Watershed Restoration: Principles and Practices

Chapter 15: Integrating Public and Private Restoration Strategies: Coquille River of Oregon

W. F. Hudson and P. A. Heikkila

doi: https://doi.org/10.47886/9781888569049.ch15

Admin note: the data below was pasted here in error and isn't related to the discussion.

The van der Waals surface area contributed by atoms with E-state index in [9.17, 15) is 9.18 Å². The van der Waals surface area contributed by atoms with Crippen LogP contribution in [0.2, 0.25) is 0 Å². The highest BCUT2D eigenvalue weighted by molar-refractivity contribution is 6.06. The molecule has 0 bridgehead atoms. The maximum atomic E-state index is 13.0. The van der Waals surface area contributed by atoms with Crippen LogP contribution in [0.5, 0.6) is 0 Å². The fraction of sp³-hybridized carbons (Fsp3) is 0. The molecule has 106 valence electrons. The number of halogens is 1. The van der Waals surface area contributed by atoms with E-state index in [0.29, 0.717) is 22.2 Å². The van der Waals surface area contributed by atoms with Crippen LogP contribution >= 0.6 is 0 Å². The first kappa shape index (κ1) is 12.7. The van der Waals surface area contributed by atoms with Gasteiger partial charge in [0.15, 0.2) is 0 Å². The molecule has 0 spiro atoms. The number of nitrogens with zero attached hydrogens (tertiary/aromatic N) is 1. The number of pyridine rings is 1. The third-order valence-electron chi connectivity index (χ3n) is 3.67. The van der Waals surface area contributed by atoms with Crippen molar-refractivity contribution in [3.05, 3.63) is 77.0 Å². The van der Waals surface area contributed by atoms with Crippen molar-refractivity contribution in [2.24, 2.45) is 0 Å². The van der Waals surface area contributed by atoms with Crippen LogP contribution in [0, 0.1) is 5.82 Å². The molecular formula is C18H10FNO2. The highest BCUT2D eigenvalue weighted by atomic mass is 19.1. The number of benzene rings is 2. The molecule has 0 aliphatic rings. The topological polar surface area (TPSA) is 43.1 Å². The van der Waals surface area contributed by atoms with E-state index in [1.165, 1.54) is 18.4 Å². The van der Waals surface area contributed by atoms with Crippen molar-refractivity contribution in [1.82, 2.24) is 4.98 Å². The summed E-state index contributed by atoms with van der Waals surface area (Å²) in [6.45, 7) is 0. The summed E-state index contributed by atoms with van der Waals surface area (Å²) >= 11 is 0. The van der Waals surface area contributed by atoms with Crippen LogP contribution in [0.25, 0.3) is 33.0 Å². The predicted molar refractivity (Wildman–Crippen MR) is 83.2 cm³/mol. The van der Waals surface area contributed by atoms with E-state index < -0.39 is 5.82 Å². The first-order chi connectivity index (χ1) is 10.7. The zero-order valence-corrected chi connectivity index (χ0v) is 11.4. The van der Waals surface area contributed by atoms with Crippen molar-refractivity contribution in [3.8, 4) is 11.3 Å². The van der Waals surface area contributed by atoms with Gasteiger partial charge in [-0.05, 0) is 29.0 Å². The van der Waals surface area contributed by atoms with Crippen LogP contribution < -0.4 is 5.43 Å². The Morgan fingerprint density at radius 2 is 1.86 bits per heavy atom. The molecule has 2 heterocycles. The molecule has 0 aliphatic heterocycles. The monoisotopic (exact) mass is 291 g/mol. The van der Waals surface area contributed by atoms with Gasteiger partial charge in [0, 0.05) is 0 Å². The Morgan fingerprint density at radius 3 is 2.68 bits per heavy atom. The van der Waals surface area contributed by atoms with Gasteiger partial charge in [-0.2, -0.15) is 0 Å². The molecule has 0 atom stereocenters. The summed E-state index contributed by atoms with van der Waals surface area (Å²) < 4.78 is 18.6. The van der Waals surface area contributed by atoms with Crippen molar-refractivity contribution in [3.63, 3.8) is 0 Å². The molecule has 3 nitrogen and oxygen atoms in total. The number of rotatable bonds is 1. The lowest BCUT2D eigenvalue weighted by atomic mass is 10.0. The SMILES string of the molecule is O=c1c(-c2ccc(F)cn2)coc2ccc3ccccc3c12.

The Coquille River restoration project was initiated to improve habitat for anadromous salmonids and water quality for residents of the Coquille River watershed of southwestern Oregon. The Coquille River basin, like other Pacific Northwest basins, has experienced declines in salmonid habitat and water quality due to land use activities that started in the late 1800s. Just as the declines occurred over a long period, restoration will require a long-term commitment to improve land management practices and upland, riparian (streambank), and aquatic habitats (Lichatowich 1989; Bilby and Ward 1991). Because land ownership patterns and social and political factors in the watershed are diverse and complex, restoration requires cooperative involvement and coordination among the various interests in the watershed and necessitates an ecosystem approach (i.e., one that looks at all components of the whole basin regardless of political or ownership boundaries).